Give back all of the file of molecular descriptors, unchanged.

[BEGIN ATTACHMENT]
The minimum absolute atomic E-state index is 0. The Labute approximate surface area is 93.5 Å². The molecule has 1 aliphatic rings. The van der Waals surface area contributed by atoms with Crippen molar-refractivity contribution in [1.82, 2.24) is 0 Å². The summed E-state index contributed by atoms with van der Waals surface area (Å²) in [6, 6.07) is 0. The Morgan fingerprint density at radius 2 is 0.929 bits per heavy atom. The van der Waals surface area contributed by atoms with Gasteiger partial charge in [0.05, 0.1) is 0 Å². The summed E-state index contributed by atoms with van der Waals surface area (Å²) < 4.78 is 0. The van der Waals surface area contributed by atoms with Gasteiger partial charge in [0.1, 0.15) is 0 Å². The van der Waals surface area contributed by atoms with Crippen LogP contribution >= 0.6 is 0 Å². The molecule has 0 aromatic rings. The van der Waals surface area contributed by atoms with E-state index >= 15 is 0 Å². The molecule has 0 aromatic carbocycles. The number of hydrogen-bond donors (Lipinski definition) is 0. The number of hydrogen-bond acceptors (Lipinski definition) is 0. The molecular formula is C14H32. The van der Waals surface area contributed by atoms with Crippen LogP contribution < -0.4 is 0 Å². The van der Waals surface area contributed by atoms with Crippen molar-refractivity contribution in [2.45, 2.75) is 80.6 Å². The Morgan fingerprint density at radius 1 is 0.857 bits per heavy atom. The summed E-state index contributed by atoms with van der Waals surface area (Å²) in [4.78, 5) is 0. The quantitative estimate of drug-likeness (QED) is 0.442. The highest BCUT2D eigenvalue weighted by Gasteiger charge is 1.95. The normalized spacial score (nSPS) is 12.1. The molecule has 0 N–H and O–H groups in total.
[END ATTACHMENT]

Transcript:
The minimum absolute atomic E-state index is 0. The Labute approximate surface area is 93.5 Å². The molecule has 1 aliphatic rings. The van der Waals surface area contributed by atoms with Crippen molar-refractivity contribution in [1.82, 2.24) is 0 Å². The summed E-state index contributed by atoms with van der Waals surface area (Å²) in [6, 6.07) is 0. The Morgan fingerprint density at radius 2 is 0.929 bits per heavy atom. The van der Waals surface area contributed by atoms with Gasteiger partial charge in [0.05, 0.1) is 0 Å². The summed E-state index contributed by atoms with van der Waals surface area (Å²) < 4.78 is 0. The van der Waals surface area contributed by atoms with Gasteiger partial charge in [0.1, 0.15) is 0 Å². The van der Waals surface area contributed by atoms with Crippen LogP contribution >= 0.6 is 0 Å². The molecule has 0 aromatic rings. The van der Waals surface area contributed by atoms with E-state index >= 15 is 0 Å². The molecule has 0 aromatic carbocycles. The number of hydrogen-bond donors (Lipinski definition) is 0. The number of hydrogen-bond acceptors (Lipinski definition) is 0. The molecular formula is C14H32. The van der Waals surface area contributed by atoms with Crippen LogP contribution < -0.4 is 0 Å². The van der Waals surface area contributed by atoms with Crippen molar-refractivity contribution in [2.45, 2.75) is 80.6 Å². The Morgan fingerprint density at radius 1 is 0.857 bits per heavy atom. The summed E-state index contributed by atoms with van der Waals surface area (Å²) in [4.78, 5) is 0. The quantitative estimate of drug-likeness (QED) is 0.442. The highest BCUT2D eigenvalue weighted by Gasteiger charge is 1.95. The normalized spacial score (nSPS) is 12.1. The molecule has 0 N–H and O–H groups in total.